olan monk, lisbon, 2021 © borshch

JM: I have never read Agua Viva, but it has long been on my list. I think you can really feel that automatic-writing approach and energy in many of the songs across your album. I would love to begin each morning with automatic writing but usually only manage to do that in bursts of about three weeks at a time. I remember you mentioning your fire placements, I share a similar affinity for certain watery places. A passage comes to mind from Bachelard’s essay Water and Dreams: ‘But the region we call home is less expanse than matter; it is granite or soil, wind or dryness, water or light. It is in it that we materialise our reveries, through it that our dream seizes upon its true substance. Dreaming by the river I dedicated my imagination to water, to clear green water, the water that makes the meadows green… it does not have to be the stream at home.. Water at home… The nameless waters know of all secrets. The same memory flows from all fountains.’

My birth chart is, unfortunately, water-clogged left, right, and centre, and perhaps that’s one reason I return over and over to such spaces, bound by some kind of need to outpoor or balance or renew the soul. It’s something I am often compelled to practice in solitude, as though the water and I cannot exchange confidences in the presence of others. I know you also deeply enjoy time spent in solitude. You often touch on the idea of the Monk—how you might play with this symbol or archetype, the identification with a solitary figure reckoning with isolation, your experience of it and desire for it and yet you express the impossibility of the self as ever existing in isolation. How have these ideas informed your approach to and relationship with making work?

The name Monk brings forth the solitude

OM: The name Monk brings forth the solitude that can be found—or at least that I have sometimes found—in making music. The Monk as an archetype is an impossible figure, trying to reach a level of ascetic devotion that is beyond the realms of this earthly world, an ascetic aesthete. If you take my stage name in full, it’s more balanced. The Monk thing is an impossibility, an abstraction, and my first name betrays all that is personal to me, and as such—aesthetically flawed if you take it on an abstract level. Although I started making music on my own in this kind of flawed monk-like way, locked up in a studio and kind of pouring myself into recording these songs or more abstract instrumentals, as time has gone on, I’ve tried to make my music-making more collaborative. Music, for me, is entirely a social practice. Making music on my own is otherwise just a kind of therapy. But it only really comes to life when it’s shared with other people. When I started playing music as a teenager, it was always so that I could play in bands. Making music on my own was a part of this, but it only really came to life when I played with or for other people.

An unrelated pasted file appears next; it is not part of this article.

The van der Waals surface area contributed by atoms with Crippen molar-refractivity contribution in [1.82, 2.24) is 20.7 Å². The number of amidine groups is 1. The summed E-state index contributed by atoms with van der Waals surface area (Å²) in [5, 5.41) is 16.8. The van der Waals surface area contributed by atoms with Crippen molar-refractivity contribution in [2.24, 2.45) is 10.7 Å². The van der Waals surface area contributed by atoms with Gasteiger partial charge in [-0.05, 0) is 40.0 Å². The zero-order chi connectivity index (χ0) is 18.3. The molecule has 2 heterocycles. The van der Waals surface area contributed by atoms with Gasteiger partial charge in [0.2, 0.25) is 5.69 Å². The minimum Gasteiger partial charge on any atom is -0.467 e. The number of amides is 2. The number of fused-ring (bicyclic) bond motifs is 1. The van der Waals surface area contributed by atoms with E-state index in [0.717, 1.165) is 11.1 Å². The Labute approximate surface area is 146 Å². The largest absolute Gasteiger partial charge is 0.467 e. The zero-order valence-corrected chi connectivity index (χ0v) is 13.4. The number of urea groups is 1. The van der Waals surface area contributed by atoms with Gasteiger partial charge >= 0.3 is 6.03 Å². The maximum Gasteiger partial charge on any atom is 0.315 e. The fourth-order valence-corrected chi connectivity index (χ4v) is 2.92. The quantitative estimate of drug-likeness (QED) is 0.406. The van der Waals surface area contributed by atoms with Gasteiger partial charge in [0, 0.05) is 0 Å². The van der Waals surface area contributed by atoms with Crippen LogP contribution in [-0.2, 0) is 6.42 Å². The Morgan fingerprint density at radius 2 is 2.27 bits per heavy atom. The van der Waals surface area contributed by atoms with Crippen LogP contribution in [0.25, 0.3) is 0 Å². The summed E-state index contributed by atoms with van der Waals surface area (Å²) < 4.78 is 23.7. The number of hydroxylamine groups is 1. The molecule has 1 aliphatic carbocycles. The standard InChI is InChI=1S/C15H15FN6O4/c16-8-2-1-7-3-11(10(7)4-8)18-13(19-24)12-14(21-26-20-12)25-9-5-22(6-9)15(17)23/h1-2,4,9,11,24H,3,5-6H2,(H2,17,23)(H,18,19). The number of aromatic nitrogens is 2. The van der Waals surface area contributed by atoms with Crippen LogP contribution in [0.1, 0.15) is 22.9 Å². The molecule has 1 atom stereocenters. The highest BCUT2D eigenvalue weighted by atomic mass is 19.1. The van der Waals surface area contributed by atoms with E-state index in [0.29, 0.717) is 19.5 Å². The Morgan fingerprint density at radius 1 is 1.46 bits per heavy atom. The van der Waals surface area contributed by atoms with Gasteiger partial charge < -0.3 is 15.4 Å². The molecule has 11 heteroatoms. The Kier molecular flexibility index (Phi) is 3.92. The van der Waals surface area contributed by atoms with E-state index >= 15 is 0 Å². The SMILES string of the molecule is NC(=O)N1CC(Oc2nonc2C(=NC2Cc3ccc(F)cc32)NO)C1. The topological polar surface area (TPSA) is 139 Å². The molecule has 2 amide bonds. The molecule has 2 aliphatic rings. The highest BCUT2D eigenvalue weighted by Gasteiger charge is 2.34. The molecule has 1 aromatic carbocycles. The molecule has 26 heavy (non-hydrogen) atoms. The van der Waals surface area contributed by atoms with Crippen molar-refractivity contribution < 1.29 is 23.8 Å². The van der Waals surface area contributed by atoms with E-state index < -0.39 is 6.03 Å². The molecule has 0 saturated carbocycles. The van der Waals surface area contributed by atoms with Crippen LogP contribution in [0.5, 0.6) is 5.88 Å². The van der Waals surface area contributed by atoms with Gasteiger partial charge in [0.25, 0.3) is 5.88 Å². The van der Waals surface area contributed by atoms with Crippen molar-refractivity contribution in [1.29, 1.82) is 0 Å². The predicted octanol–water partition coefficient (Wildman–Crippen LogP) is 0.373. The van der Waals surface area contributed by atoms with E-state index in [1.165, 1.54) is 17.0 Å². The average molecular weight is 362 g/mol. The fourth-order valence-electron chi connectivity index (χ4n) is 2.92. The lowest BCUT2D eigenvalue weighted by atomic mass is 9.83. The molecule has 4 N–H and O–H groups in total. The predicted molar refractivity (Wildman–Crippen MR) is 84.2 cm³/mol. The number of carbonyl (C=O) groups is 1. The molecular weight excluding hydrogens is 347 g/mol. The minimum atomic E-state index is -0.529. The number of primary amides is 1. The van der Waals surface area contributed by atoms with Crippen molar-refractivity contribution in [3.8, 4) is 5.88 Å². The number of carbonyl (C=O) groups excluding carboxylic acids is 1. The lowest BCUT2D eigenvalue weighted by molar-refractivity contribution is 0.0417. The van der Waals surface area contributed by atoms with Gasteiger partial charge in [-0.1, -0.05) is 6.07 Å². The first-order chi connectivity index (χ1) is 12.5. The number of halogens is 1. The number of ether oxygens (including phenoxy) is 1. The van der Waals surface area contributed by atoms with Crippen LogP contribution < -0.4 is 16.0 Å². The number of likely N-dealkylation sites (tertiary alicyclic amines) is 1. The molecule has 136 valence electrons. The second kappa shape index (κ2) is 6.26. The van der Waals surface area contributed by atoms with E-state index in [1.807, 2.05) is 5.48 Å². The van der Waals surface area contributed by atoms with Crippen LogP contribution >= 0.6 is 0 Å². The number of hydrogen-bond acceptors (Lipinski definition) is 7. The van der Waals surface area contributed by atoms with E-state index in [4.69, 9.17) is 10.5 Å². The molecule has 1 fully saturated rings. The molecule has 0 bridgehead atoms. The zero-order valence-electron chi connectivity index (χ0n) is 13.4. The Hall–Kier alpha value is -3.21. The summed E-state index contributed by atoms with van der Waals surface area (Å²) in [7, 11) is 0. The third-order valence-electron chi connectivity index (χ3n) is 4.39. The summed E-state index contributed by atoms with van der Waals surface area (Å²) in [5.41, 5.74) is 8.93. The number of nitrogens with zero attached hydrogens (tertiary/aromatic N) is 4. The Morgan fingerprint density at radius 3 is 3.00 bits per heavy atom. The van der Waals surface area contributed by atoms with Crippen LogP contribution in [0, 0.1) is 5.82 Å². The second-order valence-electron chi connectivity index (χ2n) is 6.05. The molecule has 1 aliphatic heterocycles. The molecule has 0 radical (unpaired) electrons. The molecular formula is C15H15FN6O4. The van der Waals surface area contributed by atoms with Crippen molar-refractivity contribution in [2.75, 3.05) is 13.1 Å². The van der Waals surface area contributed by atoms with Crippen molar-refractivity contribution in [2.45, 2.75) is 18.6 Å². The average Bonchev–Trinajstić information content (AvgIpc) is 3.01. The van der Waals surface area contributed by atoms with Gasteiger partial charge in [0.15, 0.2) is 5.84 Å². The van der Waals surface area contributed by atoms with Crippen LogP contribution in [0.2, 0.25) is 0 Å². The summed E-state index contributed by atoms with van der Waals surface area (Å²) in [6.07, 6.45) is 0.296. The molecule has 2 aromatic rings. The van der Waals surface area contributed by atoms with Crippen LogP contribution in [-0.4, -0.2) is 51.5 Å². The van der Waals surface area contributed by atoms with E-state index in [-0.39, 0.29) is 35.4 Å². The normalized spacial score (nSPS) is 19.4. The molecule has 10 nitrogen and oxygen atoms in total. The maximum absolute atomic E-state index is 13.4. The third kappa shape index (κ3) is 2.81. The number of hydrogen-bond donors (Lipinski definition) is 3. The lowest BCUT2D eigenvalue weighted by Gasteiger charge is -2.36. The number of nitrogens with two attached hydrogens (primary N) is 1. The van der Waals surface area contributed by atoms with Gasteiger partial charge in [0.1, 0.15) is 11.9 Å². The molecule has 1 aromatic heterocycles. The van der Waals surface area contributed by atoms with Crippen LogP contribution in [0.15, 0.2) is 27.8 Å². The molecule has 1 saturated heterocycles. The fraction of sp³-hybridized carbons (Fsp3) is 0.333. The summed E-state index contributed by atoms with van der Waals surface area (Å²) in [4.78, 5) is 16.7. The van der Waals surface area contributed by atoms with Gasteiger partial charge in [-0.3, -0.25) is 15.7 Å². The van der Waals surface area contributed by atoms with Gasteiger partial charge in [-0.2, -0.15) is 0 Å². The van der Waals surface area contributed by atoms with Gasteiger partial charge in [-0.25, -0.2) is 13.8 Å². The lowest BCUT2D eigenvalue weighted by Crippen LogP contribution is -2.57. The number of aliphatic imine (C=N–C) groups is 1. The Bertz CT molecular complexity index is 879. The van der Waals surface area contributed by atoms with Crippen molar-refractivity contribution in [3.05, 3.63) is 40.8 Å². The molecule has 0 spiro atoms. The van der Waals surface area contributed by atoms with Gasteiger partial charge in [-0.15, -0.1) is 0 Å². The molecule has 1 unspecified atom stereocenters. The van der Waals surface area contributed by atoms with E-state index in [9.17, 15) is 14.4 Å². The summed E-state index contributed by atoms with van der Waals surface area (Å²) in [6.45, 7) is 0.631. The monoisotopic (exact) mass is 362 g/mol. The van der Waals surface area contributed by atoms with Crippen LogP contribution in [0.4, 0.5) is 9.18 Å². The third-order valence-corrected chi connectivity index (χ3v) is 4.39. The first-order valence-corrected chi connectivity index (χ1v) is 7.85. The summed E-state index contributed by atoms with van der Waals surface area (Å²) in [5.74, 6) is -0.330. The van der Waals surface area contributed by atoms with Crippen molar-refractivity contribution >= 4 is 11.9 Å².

My collaboration in partnership with Lugh O’Neill as a part of C.A.N.V.A.S. has been my main involvement in a community around music over the past few years, and I’m really grateful for this. It undoes the ‘Monk’ aspect of being a loner and making this really obscure music. I like to think what I’m doing is more pop than that. It’s heavy pop, sure—but it’s still supposed to be accessible and enjoyable to other people. Otherwise, for me, there wouldn’t be any point in sharing what I make.

olan monk, lisbon, 2021 © borshch

JM: That really resonates, the idea of music somehow transcending itself a little when other people become involved in forging it. Working on music with others is something I’ve only felt confident enough to do once or twice in the past couple of years, so I am still new to the high it can bring. Music has a home in my life, both in social and solitary contexts. I yearn for a balance between both, much like a balance of solitary time and time spent in the company of others. Your first release for C.A.N.V.A.S. in 2018 was a collection of mainly instrumental recordings under the title Inis, an old Irish word for ‘island.’ This coincided with the distribution of a preceding release called Anam, an Irish word for ‘soul’. Does the idea of the island and the Irish language still relate to the work you are making now?

OM: Making up what would become the double release Inis/Anam was a series of disconnected studio sessions and time spent living in a few different places. I’ve spent a lot of time on Inis Oírr, the smallest of the three Aran Islands on the edge of Galway bay. This was an inspiring place for me when I was growing up, separated from the mainland where I lived and facing the vast Atlantic Ocean on one side. The idea of the island as a symbol for separation and isolation repeatedly appears in my practice and research. I’m interested in how the island relates to the idea of our interdependence, in that the island—or the individual—as a utopia seems hard to hold up in the contemporary world. Like most islands, we all seem to depend on each other more and more, and the myth of our isolation in individuality seems to diffuse.